Ankara returns to ‘business as usual’ amid reopening
Turkey has entered a new phase in its tackling of the novel coronavirus as it announced new steps for the reopening of the country after two and a half months of a partial lockdown. The unlocking process from July 1 includes the opening of the restaurants, cafés and etc., resumption of domestic flights and lifting intercity travels from and to 15 biggest cities which have been under quarantine for weeks.
Obviously, the most important drive behind this is the decrease in the number of newly infected cases across the country with a reduced death toll.
On May 30, Turkey registered fewer than 1,000 new cases as it tested almost 40,000 people within 24 hours, with fewer than 30 deaths. Thanks to this picture, the government has now decided to move forward with its plans to reopen the country.
But, at the same time, Turkish officials and medical experts continue to urge citizens that lifting restrictions does not mean to a return to our lives before the pandemic. Wearing masks while outdoor, following the hygienic rules and abiding by the social distancing will be the main principles of what they call “the new normal.”
In a televised interview on May 30, presidential spokesman İbrahim Kalın highlighted June 1 as a very significant day in marking Turkey’s months-long struggle against the coronavirus. “My call concerning June 1 is that we implement the measures,” Kalın said, expressing his satisfaction with the fact that wearing masks has turned out to be a daily habit for almost all Turks.
The loosening lockdown restrictions will also be observed in governmental works. President Recep Tayyip Erdoğan is planning to go to Ankara this week after nearly two and a half months to lead key meetings in person.
The cabinet meeting will hold its regular meeting with the participation of all the ministers at the presidency which will be followed by a bi-monthly National Security Council (MGK) meeting again this week. Erdoğan is also preparing to chair important gatherings at his Justice and Development Party (AKP) while parliament will resume its works starting from June 2.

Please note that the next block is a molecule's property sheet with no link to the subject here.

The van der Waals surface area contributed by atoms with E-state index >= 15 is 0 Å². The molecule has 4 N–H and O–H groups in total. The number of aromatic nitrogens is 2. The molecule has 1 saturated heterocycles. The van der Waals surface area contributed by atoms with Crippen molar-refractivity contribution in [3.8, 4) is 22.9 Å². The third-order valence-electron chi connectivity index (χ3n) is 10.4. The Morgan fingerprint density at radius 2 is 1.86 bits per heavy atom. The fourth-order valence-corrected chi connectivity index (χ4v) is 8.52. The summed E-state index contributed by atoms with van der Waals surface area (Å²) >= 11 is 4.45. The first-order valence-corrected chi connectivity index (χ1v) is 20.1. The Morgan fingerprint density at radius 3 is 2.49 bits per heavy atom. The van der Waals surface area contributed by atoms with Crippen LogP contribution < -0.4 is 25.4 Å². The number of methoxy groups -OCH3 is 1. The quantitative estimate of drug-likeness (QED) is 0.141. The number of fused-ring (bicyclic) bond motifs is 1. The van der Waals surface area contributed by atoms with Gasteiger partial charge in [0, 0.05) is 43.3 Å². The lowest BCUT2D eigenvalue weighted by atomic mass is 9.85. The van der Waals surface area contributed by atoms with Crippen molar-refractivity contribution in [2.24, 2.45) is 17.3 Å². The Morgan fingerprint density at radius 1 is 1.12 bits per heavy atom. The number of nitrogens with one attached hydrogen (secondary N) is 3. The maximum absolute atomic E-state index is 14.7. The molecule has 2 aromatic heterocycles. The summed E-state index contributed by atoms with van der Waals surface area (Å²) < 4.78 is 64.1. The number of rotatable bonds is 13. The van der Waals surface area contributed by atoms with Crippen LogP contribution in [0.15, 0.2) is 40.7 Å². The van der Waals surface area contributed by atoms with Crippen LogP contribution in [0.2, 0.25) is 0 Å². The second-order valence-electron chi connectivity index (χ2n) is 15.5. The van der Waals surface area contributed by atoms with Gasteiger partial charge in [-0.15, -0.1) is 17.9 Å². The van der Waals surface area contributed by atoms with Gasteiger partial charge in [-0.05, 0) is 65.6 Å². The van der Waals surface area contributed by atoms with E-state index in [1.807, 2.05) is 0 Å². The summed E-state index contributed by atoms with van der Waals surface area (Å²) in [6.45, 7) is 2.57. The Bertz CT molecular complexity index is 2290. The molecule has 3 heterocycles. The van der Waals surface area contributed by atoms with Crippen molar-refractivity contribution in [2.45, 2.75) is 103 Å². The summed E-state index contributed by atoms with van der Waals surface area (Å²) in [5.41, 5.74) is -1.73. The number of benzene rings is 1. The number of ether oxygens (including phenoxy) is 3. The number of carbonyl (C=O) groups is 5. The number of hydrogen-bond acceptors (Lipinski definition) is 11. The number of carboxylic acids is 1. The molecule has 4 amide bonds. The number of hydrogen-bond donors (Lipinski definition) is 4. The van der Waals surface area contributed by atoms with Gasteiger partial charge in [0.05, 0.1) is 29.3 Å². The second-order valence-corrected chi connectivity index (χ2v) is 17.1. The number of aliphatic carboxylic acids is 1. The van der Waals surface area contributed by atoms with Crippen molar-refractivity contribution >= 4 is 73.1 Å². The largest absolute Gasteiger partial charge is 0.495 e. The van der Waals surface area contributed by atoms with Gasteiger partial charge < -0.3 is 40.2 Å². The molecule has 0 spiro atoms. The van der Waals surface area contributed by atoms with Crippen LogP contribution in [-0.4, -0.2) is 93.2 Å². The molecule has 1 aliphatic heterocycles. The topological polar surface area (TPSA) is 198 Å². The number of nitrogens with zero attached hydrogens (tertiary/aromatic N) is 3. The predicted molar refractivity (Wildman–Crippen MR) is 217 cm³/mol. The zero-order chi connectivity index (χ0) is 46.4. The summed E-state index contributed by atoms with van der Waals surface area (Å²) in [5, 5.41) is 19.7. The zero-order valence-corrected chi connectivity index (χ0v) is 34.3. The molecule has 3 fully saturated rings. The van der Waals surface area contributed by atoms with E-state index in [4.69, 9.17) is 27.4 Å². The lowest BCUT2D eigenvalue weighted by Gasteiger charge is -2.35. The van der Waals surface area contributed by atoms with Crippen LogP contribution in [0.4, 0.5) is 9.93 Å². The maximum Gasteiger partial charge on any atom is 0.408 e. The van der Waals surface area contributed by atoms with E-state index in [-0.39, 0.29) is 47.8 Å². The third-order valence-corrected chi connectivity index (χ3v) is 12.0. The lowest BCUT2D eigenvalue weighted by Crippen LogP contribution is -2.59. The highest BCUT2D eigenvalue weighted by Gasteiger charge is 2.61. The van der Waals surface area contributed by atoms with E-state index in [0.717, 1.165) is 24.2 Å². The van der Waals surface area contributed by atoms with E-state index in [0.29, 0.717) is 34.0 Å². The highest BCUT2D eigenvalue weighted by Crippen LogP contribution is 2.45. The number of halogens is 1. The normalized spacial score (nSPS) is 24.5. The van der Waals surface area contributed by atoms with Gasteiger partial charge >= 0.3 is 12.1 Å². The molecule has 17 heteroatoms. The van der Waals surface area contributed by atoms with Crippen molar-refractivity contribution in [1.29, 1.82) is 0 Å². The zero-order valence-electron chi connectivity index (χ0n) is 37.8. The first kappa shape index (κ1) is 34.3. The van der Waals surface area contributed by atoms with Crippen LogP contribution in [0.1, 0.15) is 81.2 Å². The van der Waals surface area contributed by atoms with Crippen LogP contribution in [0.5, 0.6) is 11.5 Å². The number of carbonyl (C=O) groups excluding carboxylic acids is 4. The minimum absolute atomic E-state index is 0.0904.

Ankara is returning to business as usual and will tackle four top issues in the coming period: The fight against the coronavirus will still be a priority, as there is always a risk of a second wave of the outbreak. Loosening restrictions could pave the way for the virus to bounce back, as seen in some countries.
The second priority will be the economy. The government is confident that the Turkish economy will survive the recession, but the figures indicating an increase in the number of people living under the poverty line signal a difficult process ahead.
Thirdly, the foreign and security agenda will require a new outlook in the post-pandemic era. A cease-fire in Syria still holds, but the overall situation in the region is still very fragile. Libya has become a focal point on Turkey’s foreign policy calculations as all high-ranking Turkish officials reiterate Ankara’s determination in standing with the Tripoli government against General Khalifa Haftar. More hectic diplomacy should be expected as Turkey is trying to convince Russia, France and others to cut ties with Haftar.
Finally, domestic politics will gain new momentum in June as the government mulls introducing new bills to curb the rights and autonomy of a number of associations and civil society organizations.
This campaign could also include provisions to amend key laws on the political parties and elections, which would eventually escalate the tension.
Having said all, “health first” should still be the top motto here and everywhere as the pandemic is still a threat.